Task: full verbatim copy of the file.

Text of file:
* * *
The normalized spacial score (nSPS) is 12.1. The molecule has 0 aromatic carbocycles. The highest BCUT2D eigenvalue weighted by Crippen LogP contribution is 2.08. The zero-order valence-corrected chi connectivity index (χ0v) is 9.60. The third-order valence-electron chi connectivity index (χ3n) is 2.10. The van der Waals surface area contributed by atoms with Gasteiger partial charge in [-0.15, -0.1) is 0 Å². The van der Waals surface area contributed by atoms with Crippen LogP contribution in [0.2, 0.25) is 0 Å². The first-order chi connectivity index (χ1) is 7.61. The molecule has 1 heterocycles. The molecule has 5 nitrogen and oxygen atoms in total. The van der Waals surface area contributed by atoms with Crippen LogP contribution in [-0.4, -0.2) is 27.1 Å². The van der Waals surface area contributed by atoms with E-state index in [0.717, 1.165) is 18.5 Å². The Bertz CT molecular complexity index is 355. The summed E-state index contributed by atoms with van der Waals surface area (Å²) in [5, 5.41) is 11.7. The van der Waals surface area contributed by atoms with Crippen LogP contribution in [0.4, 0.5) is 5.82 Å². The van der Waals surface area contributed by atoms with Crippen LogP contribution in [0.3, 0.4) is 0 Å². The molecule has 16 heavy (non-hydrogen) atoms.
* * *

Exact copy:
The normalized spacial score (nSPS) is 12.1. The molecule has 0 aromatic carbocycles. The highest BCUT2D eigenvalue weighted by Crippen LogP contribution is 2.08. The zero-order valence-corrected chi connectivity index (χ0v) is 9.60. The third-order valence-electron chi connectivity index (χ3n) is 2.10. The van der Waals surface area contributed by atoms with Gasteiger partial charge in [-0.15, -0.1) is 0 Å². The van der Waals surface area contributed by atoms with Crippen LogP contribution in [0.2, 0.25) is 0 Å². The first-order chi connectivity index (χ1) is 7.61. The molecule has 1 heterocycles. The molecule has 5 nitrogen and oxygen atoms in total. The van der Waals surface area contributed by atoms with Crippen LogP contribution in [-0.4, -0.2) is 27.1 Å². The van der Waals surface area contributed by atoms with E-state index in [0.717, 1.165) is 18.5 Å². The Bertz CT molecular complexity index is 355. The summed E-state index contributed by atoms with van der Waals surface area (Å²) in [5, 5.41) is 11.7. The van der Waals surface area contributed by atoms with Crippen LogP contribution in [0.4, 0.5) is 5.82 Å². The van der Waals surface area contributed by atoms with Crippen LogP contribution in [0.3, 0.4) is 0 Å². The molecule has 16 heavy (non-hydrogen) atoms.